AG: Because it’s a historical show we’re following a chronological path, but it’ll also be thematic at the same time. We’re going to see the different movements throughout the different decades. We start with the post abstract expressionism, going into pop art, minimal art, Neo-Dada—Rauschenberg and Johns in particular—and then the picture generation, body art and performance, and then the art of the ‘90s art and all these racial issues, gender identity and struggles for civil rights that we can see in art between the ‘90s and the beginning of the 2000s. It’s a very rich show and I’m sure you’ll be amazed. There are also a lot of surprises, but I can’t tell you everything now!
AK: Of course not! This sets us up for the following show, which is called Shine and is a retrospective of Jeff Koons. It sounds to me like the perfect show for the Instagram age as all of us are looking at our own reflections.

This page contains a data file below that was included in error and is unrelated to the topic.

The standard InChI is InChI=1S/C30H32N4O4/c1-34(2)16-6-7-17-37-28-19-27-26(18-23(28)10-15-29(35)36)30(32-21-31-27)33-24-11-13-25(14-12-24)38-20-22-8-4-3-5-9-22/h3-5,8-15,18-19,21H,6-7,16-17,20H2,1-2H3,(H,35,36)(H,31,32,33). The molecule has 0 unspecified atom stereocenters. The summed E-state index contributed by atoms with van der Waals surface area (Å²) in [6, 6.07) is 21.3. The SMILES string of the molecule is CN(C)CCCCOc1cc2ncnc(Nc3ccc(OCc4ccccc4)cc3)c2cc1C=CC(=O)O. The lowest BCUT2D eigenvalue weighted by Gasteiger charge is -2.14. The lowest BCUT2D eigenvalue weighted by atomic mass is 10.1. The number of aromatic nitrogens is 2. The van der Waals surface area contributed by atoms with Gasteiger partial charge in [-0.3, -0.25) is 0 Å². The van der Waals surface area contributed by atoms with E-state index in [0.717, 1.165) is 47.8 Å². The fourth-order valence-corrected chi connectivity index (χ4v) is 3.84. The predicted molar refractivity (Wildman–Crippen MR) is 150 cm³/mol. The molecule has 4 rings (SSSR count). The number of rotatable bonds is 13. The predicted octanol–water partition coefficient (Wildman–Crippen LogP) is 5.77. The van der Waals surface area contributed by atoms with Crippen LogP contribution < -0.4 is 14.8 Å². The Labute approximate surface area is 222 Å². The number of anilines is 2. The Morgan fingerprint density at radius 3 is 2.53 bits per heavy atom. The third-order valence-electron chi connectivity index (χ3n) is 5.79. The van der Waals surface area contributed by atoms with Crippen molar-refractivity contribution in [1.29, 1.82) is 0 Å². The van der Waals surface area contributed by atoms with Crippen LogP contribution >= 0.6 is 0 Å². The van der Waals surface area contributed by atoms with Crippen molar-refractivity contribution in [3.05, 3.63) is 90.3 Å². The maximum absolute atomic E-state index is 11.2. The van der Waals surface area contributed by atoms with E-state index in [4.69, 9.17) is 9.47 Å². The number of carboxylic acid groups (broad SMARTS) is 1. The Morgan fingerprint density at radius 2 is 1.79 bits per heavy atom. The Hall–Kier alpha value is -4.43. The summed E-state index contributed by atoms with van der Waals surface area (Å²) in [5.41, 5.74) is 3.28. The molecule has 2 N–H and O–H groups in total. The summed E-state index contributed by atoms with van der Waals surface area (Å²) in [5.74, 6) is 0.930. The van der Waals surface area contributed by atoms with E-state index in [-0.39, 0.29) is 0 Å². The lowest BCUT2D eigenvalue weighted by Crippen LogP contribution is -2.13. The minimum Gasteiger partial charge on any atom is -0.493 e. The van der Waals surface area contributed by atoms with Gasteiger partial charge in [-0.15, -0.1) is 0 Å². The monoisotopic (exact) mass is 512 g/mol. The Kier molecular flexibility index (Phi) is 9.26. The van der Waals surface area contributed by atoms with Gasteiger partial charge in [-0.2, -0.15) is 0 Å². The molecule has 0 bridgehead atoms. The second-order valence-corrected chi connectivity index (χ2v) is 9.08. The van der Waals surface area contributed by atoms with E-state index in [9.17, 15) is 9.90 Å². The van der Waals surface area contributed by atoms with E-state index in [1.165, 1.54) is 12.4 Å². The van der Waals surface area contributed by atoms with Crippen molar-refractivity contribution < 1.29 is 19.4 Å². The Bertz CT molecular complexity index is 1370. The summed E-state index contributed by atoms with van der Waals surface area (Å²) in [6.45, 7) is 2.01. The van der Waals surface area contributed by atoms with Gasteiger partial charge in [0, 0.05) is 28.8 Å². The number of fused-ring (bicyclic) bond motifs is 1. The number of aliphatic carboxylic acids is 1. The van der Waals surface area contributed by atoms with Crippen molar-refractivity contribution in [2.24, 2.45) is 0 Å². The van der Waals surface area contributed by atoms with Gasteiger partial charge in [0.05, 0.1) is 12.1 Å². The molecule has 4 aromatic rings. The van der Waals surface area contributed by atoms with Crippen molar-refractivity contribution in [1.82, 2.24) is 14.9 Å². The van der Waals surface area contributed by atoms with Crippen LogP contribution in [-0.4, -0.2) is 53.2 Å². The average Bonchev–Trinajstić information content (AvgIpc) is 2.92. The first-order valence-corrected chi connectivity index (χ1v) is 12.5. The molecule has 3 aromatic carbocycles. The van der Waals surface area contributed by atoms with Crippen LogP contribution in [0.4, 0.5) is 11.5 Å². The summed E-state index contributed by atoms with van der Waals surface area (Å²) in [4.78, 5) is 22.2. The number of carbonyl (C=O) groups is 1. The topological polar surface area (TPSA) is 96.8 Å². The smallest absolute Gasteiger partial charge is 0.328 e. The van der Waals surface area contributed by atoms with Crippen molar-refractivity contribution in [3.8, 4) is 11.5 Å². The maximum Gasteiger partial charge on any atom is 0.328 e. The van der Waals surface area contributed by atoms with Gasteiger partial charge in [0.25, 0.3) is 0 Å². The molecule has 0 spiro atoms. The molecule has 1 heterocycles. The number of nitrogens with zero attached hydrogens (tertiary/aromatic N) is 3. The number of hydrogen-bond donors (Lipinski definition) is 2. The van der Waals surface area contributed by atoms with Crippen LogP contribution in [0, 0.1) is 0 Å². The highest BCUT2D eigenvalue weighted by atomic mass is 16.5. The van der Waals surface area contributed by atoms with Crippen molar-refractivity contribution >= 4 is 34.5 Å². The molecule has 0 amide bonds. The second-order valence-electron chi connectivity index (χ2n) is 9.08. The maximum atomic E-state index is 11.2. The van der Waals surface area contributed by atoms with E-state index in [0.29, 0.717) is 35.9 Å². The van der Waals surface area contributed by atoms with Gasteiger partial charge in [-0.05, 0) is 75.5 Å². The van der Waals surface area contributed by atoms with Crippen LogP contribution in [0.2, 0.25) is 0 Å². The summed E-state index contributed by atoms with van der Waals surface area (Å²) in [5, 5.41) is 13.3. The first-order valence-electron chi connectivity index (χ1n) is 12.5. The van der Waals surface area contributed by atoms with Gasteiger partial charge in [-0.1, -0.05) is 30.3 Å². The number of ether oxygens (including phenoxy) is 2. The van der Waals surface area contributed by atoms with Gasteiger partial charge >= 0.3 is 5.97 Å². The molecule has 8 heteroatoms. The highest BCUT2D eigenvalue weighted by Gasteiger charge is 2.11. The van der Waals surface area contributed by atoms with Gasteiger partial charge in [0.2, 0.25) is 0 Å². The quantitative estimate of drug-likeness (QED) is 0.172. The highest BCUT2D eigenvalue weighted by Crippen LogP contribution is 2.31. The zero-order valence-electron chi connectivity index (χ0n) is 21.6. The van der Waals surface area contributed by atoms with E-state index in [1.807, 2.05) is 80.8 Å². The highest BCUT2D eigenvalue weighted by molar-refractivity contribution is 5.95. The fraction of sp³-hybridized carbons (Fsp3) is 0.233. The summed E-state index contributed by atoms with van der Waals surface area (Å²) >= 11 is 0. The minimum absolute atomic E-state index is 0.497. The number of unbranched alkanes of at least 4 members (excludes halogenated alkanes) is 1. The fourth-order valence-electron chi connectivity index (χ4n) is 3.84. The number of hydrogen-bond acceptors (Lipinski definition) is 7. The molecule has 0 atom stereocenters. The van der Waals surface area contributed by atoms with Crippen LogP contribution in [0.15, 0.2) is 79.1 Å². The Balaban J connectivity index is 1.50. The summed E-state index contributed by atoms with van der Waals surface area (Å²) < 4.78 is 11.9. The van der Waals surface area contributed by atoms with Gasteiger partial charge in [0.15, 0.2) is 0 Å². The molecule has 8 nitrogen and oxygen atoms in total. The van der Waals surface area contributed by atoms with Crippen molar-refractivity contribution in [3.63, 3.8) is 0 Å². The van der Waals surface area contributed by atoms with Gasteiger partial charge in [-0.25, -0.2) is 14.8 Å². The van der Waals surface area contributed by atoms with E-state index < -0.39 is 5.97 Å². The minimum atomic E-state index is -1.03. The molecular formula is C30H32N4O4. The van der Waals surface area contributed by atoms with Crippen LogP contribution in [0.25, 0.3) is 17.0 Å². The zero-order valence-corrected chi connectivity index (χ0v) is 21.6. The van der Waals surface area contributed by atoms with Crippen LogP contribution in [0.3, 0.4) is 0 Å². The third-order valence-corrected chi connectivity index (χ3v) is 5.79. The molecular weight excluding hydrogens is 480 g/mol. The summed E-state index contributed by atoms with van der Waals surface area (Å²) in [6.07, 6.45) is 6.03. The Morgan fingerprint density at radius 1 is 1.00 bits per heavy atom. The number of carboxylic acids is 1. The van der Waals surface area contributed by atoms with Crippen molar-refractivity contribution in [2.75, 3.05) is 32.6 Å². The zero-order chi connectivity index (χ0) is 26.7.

AG: I don’t know if it’s the perfect show for Instagram. It probably it, but most of these works were done many years before Instagram. It’s an exhibition spanning the entire career of Jeff Koons, probably the most famous living artist now, as well as the richest, most expensive and most controversial. But at Palazzo Strozzi we try to give the sense of the variety of contemporary artwork, inviting the most important protagonists of contemporary art. So, now it’s Jeff Koons’ turn. We had Ai Weiwei, Marina Abramović and many others. Now we have to celebrate Jeff’s output, also because his career is becoming more historical, having started more than forty years ago at the end of the Seventies and still now one of the leading figures of global art world. Maybe he was the first super global artist, and in a way this exhibition is a kind of a coda of the previous one as Jeff’s presence is missing in the previous exhibition of American art. It’s a monographic show, a historical show on Jeff’s output and there’s a refrain, the appearance of this shining texture of his works. It’s something that Jeff has been working on since the beginning and still does so now. There’s also his philosophical reflection around this concept of “shine” in English, which also means “appearance” in German, so there’s this reflection and appearance in the essence of his works; it’s very conceptual, another pupil of Duchamp in a way. Many of Jeff’s words are a homage to the father of conceptual art. But, as you said, it’ll be a spectacular show because I’m sure this big sculpture will be a fetish for all our public. There’ll be a lot of Instagram for sure.